Yet the growth of his celebrity was not to everyone’s liking. Some felt that Neymar’s ego, generously watered from all angles, was beginning to affect his game. He had always been an entertainer, but his critics saw in him a desire at humiliate defenders rather than just beat them. His paradinhas which would be outlawed by FIFA before the year’s end, were grist to the mill, as was his tendency to roll around theatrically when fouled.
“Neymar’s the biggest f***ing diver,” complained Santo André goalkeeper Júlio César after the Paulista final, speaking for a sizeable lobby. Objectively, many of his tumbles were provoked by all-out assaults, but that was ignored by the haters, who also pointed to Neymar’s disciplinary record as evidence of his moral indigence: the 18-year-old finished 2010 with 22 yellow cards to his name.
Creating a monster
Much of the backlash could be put down to simple conservative hand-wringing, but there was one episode that troubled even the most sanguine observers – one that Neymar would later describe as the worst of his career to date.
It came in mid-September, halfway through a national championship through which Santos, their place in the following year’s Copa Libertadores already guaranteed thanks to their cup success, were happy to coast. The seasiders were 3-2 up at home to Atletico Goianiense when Neymar sashayed into the area and was hacked down for a penalty.
He jumped to his feet to take it, but Dorival Júnior had other ideas. The coach, possibly fed up of the starlet’s hit-and-miss trick shots, ordered his senior players to give the ball to lumbering striker Marcel. At which point Neymar lost it. “F***! F***ing shove it up your ass,” he shouted to left-back Léo, the unlucky messenger. “This guy is crazy, man. The f***er’s not giving me the penalty? F*** off!”
Incident briefly shown at 3:50
Marcel scored, but Neymar wasn’t done, swearing some more at Edu Dracena and making his way to the touchline to address Dorival directly. “Go f*** yourself,” he told his boss before storming off in a huff.
The Vila Belmiro crowd took the coach’s side, chanting his name when the final whistle sounded. And while Neymar quickly adopted a conciliatory tone on social media (“I respect Dorival. He’s a person for whom I have a lot of admiration. Everything’s fine. We’re together, Professor! Hahahahaha”), there was a storm coming.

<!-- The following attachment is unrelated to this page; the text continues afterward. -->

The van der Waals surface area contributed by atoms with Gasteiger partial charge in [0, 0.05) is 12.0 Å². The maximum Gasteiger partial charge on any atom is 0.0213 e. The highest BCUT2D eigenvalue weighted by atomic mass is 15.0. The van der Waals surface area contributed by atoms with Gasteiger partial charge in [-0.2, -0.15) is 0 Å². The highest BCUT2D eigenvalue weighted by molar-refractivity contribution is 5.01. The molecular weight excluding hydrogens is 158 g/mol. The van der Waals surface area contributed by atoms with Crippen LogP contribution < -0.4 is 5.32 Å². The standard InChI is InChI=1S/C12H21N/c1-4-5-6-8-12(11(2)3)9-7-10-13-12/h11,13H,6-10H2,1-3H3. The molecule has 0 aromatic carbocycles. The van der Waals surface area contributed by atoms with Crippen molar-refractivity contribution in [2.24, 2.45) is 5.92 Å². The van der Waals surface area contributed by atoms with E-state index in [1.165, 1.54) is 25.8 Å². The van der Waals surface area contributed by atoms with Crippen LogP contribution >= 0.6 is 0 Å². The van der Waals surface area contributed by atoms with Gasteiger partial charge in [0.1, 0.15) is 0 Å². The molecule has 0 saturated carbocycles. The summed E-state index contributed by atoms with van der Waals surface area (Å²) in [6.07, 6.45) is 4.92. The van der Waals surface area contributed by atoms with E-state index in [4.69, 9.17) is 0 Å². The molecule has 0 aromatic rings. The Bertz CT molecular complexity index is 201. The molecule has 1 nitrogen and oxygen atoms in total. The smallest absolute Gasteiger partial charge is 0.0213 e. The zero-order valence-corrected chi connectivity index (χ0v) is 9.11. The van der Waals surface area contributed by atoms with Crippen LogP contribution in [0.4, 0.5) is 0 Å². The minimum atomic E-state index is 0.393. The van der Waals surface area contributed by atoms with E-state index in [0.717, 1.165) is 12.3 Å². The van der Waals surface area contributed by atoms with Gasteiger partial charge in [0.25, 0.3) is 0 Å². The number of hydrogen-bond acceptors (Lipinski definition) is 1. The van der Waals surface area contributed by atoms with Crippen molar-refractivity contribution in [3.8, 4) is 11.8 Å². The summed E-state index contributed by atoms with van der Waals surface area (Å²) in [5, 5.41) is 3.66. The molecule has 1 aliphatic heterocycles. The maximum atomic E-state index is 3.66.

“I’m extremely disappointed,” muttered experienced Atletico-GO boss René Simoes, who had been treated to a front-row view of the action. “I’ve been in football since I was a boy and it’s not often I’ve seen someone so unsporting. I’ve never seen anything like it. What he did is unacceptable. Look at how much he dives [as well]. Someone needs to educate this kid. We’re creating a monster in Brazilian football.”
Dorival seemed to agree, dropping Neymar the following weekend. But just as he was preparing to double the dose by leaving the forward out of the derby against Corinthians, the Santos board intervened and sacked him. “This was not Dorival's decision to take,” said director of football Pedro Luis Nunes Conceição, gnomically. “His behaviour changed and left us astonished.”
It was a limp explanation that didn’t obscure the obvious truth: that player power had won the day.
A transformative year
Forty-two goals in 60 appearances. Two trophies. Two games and a goal for Brazil. A bumper new contract. A place in Placar magazine’s team of the season. Third place in the South American Footballer of the Year. One manager sacked to keep him sweet.
Yes, that last entry on the balance sheet jars a bit. Yet while Neymar clearly contributed to the mess with his impetuousness, he could hardly be blamed for the rampant sacking culture that allowed such a decision to be taken.
It does, though, neatly underline the elevated status attained by the player over the course of the year. He started 2010 as one of the gang but ended it a man apart, the team having taken on his image: Neymar was Santos, but over those 12 months Santos became Neymar, too. He was occasionally their monster, yes, but also their talisman; their leader; their home-brewed, highlight-reel prince of trickery.
In the seasons that followed, he would also become their global superstar and the great hope for Brazilian football as a whole. But this was the year that possibility – that nebulous, double-edged sword of potential – first transmuted into reality.
FourFourTwo presents Neymar: The Making of a Superstar - the epic story of his journey from the streets of Praia Grande, featuring interviews with the man himself